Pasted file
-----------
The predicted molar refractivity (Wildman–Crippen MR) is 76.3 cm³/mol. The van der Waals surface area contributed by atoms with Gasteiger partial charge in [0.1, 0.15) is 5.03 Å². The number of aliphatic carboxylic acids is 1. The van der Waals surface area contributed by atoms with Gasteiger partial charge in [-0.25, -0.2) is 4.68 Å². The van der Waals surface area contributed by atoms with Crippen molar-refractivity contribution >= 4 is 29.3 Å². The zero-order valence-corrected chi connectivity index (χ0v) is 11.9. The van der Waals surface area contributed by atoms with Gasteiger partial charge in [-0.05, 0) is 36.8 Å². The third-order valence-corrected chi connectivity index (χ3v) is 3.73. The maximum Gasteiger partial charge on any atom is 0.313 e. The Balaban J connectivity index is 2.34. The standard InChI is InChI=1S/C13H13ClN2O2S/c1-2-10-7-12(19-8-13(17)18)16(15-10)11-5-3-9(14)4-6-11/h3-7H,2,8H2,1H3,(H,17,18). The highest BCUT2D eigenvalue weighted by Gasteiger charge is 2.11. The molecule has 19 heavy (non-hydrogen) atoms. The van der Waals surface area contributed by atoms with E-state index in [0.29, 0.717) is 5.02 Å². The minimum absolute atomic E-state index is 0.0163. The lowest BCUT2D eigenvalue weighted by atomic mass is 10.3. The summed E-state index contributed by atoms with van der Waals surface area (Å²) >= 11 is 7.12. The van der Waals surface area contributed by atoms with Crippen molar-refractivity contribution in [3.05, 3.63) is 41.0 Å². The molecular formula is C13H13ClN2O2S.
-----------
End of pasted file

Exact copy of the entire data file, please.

The predicted molar refractivity (Wildman–Crippen MR) is 76.3 cm³/mol. The van der Waals surface area contributed by atoms with Gasteiger partial charge in [0.1, 0.15) is 5.03 Å². The number of aliphatic carboxylic acids is 1. The van der Waals surface area contributed by atoms with Gasteiger partial charge in [-0.25, -0.2) is 4.68 Å². The van der Waals surface area contributed by atoms with Crippen molar-refractivity contribution >= 4 is 29.3 Å². The zero-order valence-corrected chi connectivity index (χ0v) is 11.9. The van der Waals surface area contributed by atoms with Gasteiger partial charge in [-0.05, 0) is 36.8 Å². The third-order valence-corrected chi connectivity index (χ3v) is 3.73. The maximum Gasteiger partial charge on any atom is 0.313 e. The Balaban J connectivity index is 2.34. The standard InChI is InChI=1S/C13H13ClN2O2S/c1-2-10-7-12(19-8-13(17)18)16(15-10)11-5-3-9(14)4-6-11/h3-7H,2,8H2,1H3,(H,17,18). The highest BCUT2D eigenvalue weighted by Gasteiger charge is 2.11. The molecule has 19 heavy (non-hydrogen) atoms. The van der Waals surface area contributed by atoms with E-state index in [0.29, 0.717) is 5.02 Å². The minimum absolute atomic E-state index is 0.0163. The lowest BCUT2D eigenvalue weighted by atomic mass is 10.3. The summed E-state index contributed by atoms with van der Waals surface area (Å²) >= 11 is 7.12. The van der Waals surface area contributed by atoms with Crippen molar-refractivity contribution in [3.05, 3.63) is 41.0 Å². The molecular formula is C13H13ClN2O2S.